The UK government has today received criticism with regards to its Help to Buy mortgage guarantee scheme which is set to be expanded in January 2014. The second stage of a £12 billion scheme will see the government guarantee a proportion of the home loan thereby allowing buyers to arrange mortgages with just a 5% deposit. The scheme as it stands at the moment is only relevant to new property purchases although it will be rolled out next year to include all property purchases.
There are certain caveats within the scheme to ensure the funds are used in the spirit they are offered and it only relates to property worth less than £600,000. There were issues with regards to second home loans but these have been addressed by the government fairly quickly.
Could this lead to a housing market price bubble?
While there is no doubt that UK banks are still concerned about the short to medium term future of the UK economy, and the impact this will have on the property market, we will see a significant improvement in funding in light of the second stage of the Help to Buy scheme. Whether this will just take us back to “normal” mortgage levels is debatable but then again if we look at the economy and the ability of individuals to afford properties in the “normal market”, are we creating something of a false market?
There is no doubt that the more money which pours into the UK property sector the more upward pressure this will put on prices in the short to medium term. We also have to think about when the scheme ends and the impact this will have on the market.
Quote from PropertyForum.com : “One hot topic at the moment is the lack of affordable housing across the UK compared to the number of unused bedrooms in some of the larger houses across the country.”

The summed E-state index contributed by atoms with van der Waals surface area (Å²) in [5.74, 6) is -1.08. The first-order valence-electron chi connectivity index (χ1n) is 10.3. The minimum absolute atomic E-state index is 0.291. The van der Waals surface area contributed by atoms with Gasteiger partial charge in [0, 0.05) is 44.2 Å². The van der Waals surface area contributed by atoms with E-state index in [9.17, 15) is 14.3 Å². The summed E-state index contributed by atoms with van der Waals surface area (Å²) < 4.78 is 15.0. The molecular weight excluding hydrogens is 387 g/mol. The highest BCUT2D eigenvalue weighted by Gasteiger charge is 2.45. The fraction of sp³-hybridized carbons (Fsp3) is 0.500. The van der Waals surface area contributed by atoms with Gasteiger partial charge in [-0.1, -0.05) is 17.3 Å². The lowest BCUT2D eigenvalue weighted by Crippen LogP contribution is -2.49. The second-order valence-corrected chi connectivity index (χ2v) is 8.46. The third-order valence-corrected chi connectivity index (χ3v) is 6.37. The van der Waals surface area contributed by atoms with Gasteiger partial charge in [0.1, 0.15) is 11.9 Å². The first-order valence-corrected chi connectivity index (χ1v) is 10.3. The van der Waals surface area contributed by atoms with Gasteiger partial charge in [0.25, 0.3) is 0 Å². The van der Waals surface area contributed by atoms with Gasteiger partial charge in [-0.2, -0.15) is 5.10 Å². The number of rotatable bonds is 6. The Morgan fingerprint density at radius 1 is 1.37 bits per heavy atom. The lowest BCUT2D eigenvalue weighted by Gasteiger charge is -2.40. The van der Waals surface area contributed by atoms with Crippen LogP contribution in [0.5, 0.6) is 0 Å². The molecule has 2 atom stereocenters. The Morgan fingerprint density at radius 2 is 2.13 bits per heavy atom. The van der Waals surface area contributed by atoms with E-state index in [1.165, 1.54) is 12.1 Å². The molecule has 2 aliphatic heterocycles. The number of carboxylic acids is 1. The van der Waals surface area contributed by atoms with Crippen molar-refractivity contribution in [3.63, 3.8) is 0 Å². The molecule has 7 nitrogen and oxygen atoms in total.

Is this a political or economic move?
There is some concern that Chancellor George Osborne is attempting to manipulate the property market in the short to medium term and bring back the feelgood factor ahead of the next election. There may be some truth in these claims but the fact is that the property sector is an integral part of the UK economy and if this Help to Buy scheme does manage to kickstart the property sector in the short term then there are many benefits to be had.
One thing that the current government and previous governments have not managed to address is that of housing supply which has for many years been inferior to demand. There have been accusations that governments of the day have manipulated housing supply to keep property prices stable but whatever the reason for inferior supply in years gone by, we need to see change as soon as possible.
The reality is that whatever the government does to try and assist the property market it will have a short impact on prices and push some properties outside of the range of many future buyers. The authorities will need to maintain a close watch on house prices to ensure they are not inflated artificially to a level which is unsupportable in the medium to longer term. Hopefully once the scheme is over and the £12 billion has been invested then the market will have recovered sufficiently under its own steam to revert back to “normal”.